9 ! )! 8.0 Vertical MTF of the Red and Blue 60i Interlaced Frame The image sensor s readout system constructs a 1080-line progressive digital video format for each of the Red, Blue, Green Ga, and Green Gb video component signals as earlier described. When a 1080-line interlaced frame is required for the video output component signals, the readout mechanism is switched to perform a summing process of adjacent lines. The Red and Blue digital formats are processed in the traditional way where a video line summing process constructs a 540-line vertical field every 1/60 of a second in the manner shown in Figure 10 for the Red component. The two sequential fields then structure the interlaced 30-frame digital video format. The creation of an interlaced 30-frame video format introduces an additional unwanted sideband component over and above the fixed sideband that accompanies the progressive frame format. The latter sideband is centered at 2160 TVL/ph, whereas the new interlaced sideband is centered at 1080 TVL/ph and reverses its phase each field thus producing the highly undesirable 30 Hz flickering alias that is characteristic of interlaced scanning. Note however, the crucial overlapping of lines that takes place in the summation process between the two interlaced fields. This introduces an electronic vertical FIR filter that has a zero at the vertical Nyquist frequency of 1080 TVL/ph as shown in Figure 11 which considerably reduces the magnitude of the interlace-related flickering alias. Figure 10 Illustrates the television line-summing process that structures two sequential 540-line fields each at 1/60 sec that make up the final 1/30 sec interlaced Red video frame.

10 ! *! Figure 11 Constructing the Red vertical MTF characteristic in interlaced scanning mode (Blue video is identical). 9.0 Summary A new CMOS image sensor has been described. It represents a definitive decision by Canon to enter the global field of digital cinematic motion imaging. It is anticipated that there will be many progressive advances in the years ahead. Accordingly, a priority was assigned to taking a first step into this important field of imaging by placing an initial focus on originating a very high quality RGB video component set specifically intended for high-performance High definition video production. Today, HDTV plays a significant global role in high-end television program origination, television commercial production, and to an increasing degree in high-end theatrical movie production, as well as numerous corporate, government, and educational applications. Large-format single-sensor digital cameras play an important role in extending creative flexibilities in each of these production arenas because of the deployment of 35mm lenses and the attendant desires for short depth of field and the long-established craftsmanship of the world s film cinematographers. The new image sensor capitalizes on the ingenuity of the classic Bayer CFA sampling lattice to accomplish the optoelectronic transformation of the 35mm optical image. But, it harnesses innovative pixel readout strategies to totally obviate the need for demosaicing interpolation techniques. As a consequence, full 4:4:4 video RGB digital components each having the 1920 (H) x 1080 (V) representation are delivered at the output of the image sensor system. Coupled with the excellent noise characteristics of the photosites and the wide dynamic range (described in a companion white paper), it is anticipated that this image sensor will offer an overall image quality that will meet the aspirations of the world s cinematographers.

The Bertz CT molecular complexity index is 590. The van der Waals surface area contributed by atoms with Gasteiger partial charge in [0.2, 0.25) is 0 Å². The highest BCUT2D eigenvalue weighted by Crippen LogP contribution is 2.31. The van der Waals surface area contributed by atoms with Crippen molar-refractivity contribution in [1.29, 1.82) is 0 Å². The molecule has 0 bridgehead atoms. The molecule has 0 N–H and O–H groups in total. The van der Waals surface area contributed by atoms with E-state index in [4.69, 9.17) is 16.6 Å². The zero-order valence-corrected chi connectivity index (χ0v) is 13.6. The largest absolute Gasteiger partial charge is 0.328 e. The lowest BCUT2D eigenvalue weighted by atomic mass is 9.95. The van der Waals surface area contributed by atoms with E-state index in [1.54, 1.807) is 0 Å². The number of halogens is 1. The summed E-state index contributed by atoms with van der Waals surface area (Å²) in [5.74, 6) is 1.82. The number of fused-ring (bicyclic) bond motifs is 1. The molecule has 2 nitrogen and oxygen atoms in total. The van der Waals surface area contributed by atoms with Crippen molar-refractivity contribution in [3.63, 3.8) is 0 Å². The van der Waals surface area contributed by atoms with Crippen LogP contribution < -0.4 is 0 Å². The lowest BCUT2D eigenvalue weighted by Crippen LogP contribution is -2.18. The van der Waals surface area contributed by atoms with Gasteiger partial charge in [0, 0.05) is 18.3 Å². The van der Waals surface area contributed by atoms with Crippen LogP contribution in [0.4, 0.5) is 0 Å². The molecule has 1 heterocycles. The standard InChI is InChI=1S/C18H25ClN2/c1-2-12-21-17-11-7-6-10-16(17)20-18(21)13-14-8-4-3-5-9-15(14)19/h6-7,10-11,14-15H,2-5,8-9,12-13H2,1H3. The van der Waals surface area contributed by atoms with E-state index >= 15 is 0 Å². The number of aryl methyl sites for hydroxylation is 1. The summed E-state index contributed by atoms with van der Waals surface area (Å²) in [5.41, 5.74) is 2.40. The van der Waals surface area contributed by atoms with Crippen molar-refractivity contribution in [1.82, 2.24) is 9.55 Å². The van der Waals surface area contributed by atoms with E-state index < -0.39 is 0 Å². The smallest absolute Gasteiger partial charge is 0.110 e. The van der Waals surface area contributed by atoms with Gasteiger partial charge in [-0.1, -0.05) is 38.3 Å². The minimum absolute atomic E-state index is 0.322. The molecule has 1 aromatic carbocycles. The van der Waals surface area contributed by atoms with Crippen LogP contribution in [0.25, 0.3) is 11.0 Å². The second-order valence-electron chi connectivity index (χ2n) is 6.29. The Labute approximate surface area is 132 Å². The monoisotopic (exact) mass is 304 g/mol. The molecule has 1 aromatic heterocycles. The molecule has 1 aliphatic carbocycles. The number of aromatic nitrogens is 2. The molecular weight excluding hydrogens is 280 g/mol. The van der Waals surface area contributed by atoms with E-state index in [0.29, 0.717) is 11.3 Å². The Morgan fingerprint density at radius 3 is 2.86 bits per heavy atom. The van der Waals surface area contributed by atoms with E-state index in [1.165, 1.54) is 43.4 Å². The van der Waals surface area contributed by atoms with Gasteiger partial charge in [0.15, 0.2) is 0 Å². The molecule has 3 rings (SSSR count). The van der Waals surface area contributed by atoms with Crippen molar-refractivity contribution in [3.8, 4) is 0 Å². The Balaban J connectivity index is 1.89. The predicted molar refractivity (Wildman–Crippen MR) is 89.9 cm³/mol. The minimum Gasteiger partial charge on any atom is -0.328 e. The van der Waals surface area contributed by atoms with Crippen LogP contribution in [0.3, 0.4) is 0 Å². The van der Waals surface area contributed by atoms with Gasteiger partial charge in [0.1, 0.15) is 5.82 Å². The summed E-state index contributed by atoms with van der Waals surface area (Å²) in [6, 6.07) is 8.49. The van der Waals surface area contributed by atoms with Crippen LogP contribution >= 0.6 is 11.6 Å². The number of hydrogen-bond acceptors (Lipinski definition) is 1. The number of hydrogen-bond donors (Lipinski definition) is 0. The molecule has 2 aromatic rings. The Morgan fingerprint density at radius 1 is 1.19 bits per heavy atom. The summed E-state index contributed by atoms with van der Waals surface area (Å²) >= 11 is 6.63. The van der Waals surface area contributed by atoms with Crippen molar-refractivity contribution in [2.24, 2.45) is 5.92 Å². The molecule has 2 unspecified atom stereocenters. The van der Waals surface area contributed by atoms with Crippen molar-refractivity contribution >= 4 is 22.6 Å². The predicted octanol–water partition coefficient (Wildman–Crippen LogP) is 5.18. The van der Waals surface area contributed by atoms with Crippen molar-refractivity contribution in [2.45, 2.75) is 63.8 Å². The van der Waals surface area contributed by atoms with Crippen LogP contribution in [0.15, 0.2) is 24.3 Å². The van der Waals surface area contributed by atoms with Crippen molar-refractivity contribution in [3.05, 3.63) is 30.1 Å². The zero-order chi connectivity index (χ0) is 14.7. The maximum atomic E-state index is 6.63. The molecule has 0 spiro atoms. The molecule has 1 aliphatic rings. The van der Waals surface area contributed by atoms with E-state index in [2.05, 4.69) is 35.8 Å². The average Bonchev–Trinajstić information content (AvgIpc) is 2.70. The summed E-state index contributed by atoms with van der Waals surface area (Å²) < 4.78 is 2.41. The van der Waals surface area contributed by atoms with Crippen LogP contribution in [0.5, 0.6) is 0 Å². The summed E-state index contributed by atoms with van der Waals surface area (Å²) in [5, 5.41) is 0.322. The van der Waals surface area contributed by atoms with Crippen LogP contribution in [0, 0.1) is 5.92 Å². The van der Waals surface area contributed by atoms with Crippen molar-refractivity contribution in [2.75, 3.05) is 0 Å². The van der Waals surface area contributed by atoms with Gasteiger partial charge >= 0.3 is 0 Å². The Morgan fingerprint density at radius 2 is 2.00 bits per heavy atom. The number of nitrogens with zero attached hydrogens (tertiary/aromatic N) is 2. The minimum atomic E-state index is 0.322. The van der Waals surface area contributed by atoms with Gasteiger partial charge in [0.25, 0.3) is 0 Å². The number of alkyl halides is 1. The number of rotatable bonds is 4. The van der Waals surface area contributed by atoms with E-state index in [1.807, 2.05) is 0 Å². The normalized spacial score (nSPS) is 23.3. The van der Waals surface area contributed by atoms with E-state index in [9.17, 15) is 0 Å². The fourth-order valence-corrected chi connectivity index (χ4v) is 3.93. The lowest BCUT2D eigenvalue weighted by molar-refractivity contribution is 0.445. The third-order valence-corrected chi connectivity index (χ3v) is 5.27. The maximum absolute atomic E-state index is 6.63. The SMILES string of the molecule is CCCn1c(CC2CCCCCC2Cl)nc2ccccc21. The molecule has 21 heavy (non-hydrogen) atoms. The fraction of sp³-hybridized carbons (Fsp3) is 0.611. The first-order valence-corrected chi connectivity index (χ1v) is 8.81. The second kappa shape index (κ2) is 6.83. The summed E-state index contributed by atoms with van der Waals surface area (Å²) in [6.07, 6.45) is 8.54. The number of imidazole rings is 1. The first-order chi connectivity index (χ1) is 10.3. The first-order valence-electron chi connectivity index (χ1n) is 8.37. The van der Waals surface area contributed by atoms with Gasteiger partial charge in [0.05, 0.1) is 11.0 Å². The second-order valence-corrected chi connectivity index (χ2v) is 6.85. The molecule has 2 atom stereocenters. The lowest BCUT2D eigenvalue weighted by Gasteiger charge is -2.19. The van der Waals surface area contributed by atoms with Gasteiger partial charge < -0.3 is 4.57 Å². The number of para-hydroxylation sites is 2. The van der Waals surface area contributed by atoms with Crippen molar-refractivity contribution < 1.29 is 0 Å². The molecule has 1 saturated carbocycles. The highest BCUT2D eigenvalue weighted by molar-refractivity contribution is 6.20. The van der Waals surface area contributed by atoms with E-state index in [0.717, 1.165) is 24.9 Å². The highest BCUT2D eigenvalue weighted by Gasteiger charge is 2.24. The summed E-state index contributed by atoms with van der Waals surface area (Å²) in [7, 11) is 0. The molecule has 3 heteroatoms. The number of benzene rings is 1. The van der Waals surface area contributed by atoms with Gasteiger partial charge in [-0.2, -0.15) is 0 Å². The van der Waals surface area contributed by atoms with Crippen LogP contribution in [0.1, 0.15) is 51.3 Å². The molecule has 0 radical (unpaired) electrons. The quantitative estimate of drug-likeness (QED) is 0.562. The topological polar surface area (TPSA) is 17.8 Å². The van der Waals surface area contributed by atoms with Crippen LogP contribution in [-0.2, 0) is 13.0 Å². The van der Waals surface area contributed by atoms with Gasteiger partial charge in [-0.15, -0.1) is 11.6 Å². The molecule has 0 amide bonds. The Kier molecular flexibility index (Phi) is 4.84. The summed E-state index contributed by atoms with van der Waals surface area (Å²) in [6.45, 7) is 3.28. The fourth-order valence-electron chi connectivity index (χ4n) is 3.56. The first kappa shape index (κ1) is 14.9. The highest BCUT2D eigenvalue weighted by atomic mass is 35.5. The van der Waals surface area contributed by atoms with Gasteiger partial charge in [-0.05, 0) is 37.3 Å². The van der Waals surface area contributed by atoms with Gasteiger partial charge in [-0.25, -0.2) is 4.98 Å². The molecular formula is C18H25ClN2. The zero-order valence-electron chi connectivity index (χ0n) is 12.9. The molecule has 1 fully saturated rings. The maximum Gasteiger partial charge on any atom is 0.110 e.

11 ! "+ REFERENCES [1] B.E. Bayer Color imaging Array U.S. Patent No. 3,971,06 [2] B.K. Gunturk et al, Demosaicking: Color Filter Array Interpolation in Single-Chip Digital Cameras IEEE Special Issue on Color Image Processing [3] R.B. Wheeler and N. Rodriguez The Effect of Single-Sensor CFA Captures on Images Intended for Motion Picture and TV Applications SMPTE J., 2007 [4] R. Ramanath et al, Demosaicking Methods for Bayer Color Arrays Journal of Electronic imaging 11 (3), p: , July 2002 [5] L.Thorpe New 35mm CMOS Image Sensor for Digital Cine Motion Imaging [6] Adam Wilt, An Unfair Comparison of Three Different Cameras Camera Log, ProVideoCoalition website, March 2008 [7] Otto H. Schade, Sr. Image Quality: A Comparison of Photographic and Television Systems J.SMPTE, June 1987 p: